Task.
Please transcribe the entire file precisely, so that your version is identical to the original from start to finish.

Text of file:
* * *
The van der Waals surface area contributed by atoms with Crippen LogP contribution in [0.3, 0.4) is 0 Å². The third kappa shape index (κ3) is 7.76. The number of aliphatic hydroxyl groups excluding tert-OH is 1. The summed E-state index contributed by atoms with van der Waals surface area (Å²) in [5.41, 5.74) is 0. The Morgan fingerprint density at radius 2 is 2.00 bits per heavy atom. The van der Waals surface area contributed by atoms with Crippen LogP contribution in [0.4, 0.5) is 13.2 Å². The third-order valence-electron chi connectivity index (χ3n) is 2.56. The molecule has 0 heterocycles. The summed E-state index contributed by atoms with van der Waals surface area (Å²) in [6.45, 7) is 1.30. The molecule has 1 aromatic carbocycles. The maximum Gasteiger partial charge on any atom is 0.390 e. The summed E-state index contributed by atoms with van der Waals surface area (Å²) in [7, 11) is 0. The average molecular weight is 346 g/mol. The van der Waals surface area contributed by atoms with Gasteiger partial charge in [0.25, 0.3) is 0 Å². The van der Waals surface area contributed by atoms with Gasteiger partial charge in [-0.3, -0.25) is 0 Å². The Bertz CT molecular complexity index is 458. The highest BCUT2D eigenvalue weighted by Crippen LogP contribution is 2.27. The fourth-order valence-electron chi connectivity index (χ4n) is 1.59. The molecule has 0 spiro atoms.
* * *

The van der Waals surface area contributed by atoms with Crippen LogP contribution in [0.3, 0.4) is 0 Å². The third kappa shape index (κ3) is 7.76. The number of aliphatic hydroxyl groups excluding tert-OH is 1. The summed E-state index contributed by atoms with van der Waals surface area (Å²) in [5.41, 5.74) is 0. The Morgan fingerprint density at radius 2 is 2.00 bits per heavy atom. The van der Waals surface area contributed by atoms with Crippen LogP contribution in [0.4, 0.5) is 13.2 Å². The third-order valence-electron chi connectivity index (χ3n) is 2.56. The molecule has 0 heterocycles. The summed E-state index contributed by atoms with van der Waals surface area (Å²) in [6.45, 7) is 1.30. The molecule has 1 aromatic carbocycles. The maximum Gasteiger partial charge on any atom is 0.390 e. The summed E-state index contributed by atoms with van der Waals surface area (Å²) in [7, 11) is 0. The average molecular weight is 346 g/mol. The van der Waals surface area contributed by atoms with Gasteiger partial charge in [0.25, 0.3) is 0 Å². The van der Waals surface area contributed by atoms with Gasteiger partial charge in [-0.3, -0.25) is 0 Å². The Bertz CT molecular complexity index is 458. The highest BCUT2D eigenvalue weighted by Crippen LogP contribution is 2.27. The fourth-order valence-electron chi connectivity index (χ4n) is 1.59. The molecule has 0 spiro atoms.